Haemon

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  • Haemon Character Analysis

    himself into their shoes and see why they made the decisions they did. I found parallels to the characters Haemon and myself, to better understand why he behaved the way that he did. We will be finding the similarities…

    Words: 986 - Pages: 4
  • Creon And Haemon Leadership Analysis

    What makes a leader effective? Making broad decisions can be a daunting task, but good leaders know to keep the best interests of their citizens prized above all else. When leaders divert from this vision is when they cause harm both to their reputation and to their people. In Antigone, the king of Thebes, Creon, orders Antigone to death after she disobeys his law. He decreed that the body of Antigone’s brother Polynices would not be buried, in opposition to the gods’ mandate regarding burial.…

    Words: 607 - Pages: 3
  • Similarities And Differences Between Things Fall Apart By Chinua Achebe

    Similar Conflicts in Nwoye and Haemon Contradicting philosophies separate the loving bond between father and son by creating conflict through opposing opinions and actions because of their principles or values. The Greek myth Antigone by Sophocles, and the novel Things Fall Apart by Chinua Achebe, differing greatly in cultural settings, express contrasting characters of father and son because of their opposing beliefs. Both stories depict hardheaded, prideful fathers with open-minded sons that…

    Words: 1010 - Pages: 5
  • Haemon's Struggle In Hesiod And Sophocles '

    Haemon 's death was the ultimate cause of Creon loss of control. He realized his mistakes and condemned himself when he stated “You were expelled from life/ by my bad judgement, never yours”. His fear of making a biased decision caused him to make a bad choice. This bad decision led to the deaths of most of the royal family thus leaving Creon’s potency as a king null. With death and sadness on his brain, Creon is forced to face the fact that he was the author of his own turmoil. Creon is…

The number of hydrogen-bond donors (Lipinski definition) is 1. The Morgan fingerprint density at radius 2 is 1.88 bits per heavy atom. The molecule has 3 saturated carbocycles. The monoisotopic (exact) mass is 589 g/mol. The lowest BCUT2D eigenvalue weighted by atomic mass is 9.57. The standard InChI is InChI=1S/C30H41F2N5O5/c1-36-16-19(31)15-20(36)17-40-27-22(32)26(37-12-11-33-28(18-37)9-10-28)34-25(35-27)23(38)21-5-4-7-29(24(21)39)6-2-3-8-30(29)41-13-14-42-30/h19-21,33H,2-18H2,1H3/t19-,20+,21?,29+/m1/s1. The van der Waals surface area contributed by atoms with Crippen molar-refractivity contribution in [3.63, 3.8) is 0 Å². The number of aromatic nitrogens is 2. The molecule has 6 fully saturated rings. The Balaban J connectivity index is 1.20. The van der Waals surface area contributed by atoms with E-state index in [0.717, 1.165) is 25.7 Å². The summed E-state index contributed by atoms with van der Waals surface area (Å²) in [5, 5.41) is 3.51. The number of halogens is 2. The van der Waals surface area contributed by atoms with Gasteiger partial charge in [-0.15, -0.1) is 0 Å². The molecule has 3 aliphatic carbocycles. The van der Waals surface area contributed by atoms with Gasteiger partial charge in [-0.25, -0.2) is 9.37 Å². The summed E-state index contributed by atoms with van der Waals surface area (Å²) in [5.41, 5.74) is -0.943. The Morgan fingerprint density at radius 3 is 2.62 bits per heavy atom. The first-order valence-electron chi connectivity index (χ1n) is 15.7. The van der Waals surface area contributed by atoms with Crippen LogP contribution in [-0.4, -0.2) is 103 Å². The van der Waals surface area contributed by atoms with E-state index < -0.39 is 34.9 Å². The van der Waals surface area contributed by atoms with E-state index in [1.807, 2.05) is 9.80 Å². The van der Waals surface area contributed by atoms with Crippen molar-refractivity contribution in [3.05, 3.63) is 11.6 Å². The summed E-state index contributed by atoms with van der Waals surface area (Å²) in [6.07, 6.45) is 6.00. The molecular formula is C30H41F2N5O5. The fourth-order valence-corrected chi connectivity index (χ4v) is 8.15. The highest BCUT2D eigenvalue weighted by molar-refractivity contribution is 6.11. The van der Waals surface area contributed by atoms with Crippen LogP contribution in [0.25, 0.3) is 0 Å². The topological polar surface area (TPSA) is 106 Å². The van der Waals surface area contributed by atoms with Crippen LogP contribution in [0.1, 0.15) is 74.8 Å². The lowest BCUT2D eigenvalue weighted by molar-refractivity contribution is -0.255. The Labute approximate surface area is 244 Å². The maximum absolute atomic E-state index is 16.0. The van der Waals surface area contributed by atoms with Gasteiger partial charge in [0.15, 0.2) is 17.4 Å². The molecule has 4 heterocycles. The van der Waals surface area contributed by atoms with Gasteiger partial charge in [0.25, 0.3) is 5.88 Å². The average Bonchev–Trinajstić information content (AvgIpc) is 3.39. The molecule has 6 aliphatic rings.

Words: 1744 - Pages: 7
  • Creon In Antigone: The King Of The King

    Haemon is taking Creon’s side at the beginning and then switches to convince Creon to forgive Antigone’s behavior. Haemon also brings up how people do not agree with Creon’s action, but Creon is so confident thinking that he is always right and better than everyone else especially women. Creon says that his son is a woman’s slave and that might not listen to Haemon’s appeal. Creon says, “If we must accept defeat, let it be from a man; we must not let people say that a woman beat us” (730-731).…

    Words: 826 - Pages: 4
  • Examples Of Unshakable Will Power In Antigone

    In this story, Antigone shows the most ‘unshakable will power’ out of all the characters. She is the character who provides the most will power because she is willing to do the right thing even if it means breaking a law. Antigone’s will power really emerges more than the other characters. Without even telling the king, she buries her brother to honor him and once the king finds out, she defends herself to the point where she could have been sentenced to death. Ismene says to Antigone, “Bury…

    Words: 378 - Pages: 2
  • Hedda Gabler Dominance And Resistance Essay

    exculpation in patriarchal terms. Unlike Antigone, Ismene only speaks when questioned by Creon, allowing the dominant to initiate and terminate conversation. When asked, she explains, “I helped her, yes, if I’m allowed to say so,” qualifying her actions with a linguistic hedge, “if I’m allowed,” that weakens her statement. Rather than assert the injustice a death sentence would be to Antigone, Ismene describes the execution as a crime against Antigone’s fiancé Haemon, asking, “You [Creon] mean…

    Words: 1515 - Pages: 7
  • The Deaths Of Tragedy In Sophocles Antigone

    to disobey his rule about the burial of Polynices. When Creon figures out that Antigone has buried her brother, he has changed the penalty of the law after he has talked to his son Haemon. Haemon is also Antigone’s husband and thinks that she was right for burying Polynices. Also the city of Thebes believes that Antigone was right for the burial, but did not say anything because they are scared of the king. In lines 774-784 Haemon states “ The man in the street, you know, dreads your glance,…

    Words: 1108 - Pages: 5
  • Theme Of Creon In Antigone

    the conversation that takes place between Creon and his son Haemon reveals this pride, emphasizing the tragedy of the deaths. Starting on page 138 of the novel, Haemon and Creon have a conversation that reveals the various forms Creon’s pride takes. During the beginning of the conversation, they talk about Antigone and Creon refuses to remove the punishment for anyone who buries Polyneices. In another part of the conversation, it is made clear that Creon believes that as king he is above the…

    Words: 1232 - Pages: 5
  • Civil Disobedience In Antigone By Sophocles

    threatens the life of a sentry who alerted him that someone buried Polyneices. All throughout the play many people question Creon’s ability to rule, citing his pride as the basis for his inability to listen to reason from others. The first person to point this out is Antigone, who says, “Ah the good fortune of kings, licensed to say and do what they please!” (Sophocles 401-402). Haemon also confronts his father and reveals the citizens’ opinion on the matter, but Creon refuses to change his…

    Words: 1045 - Pages: 5
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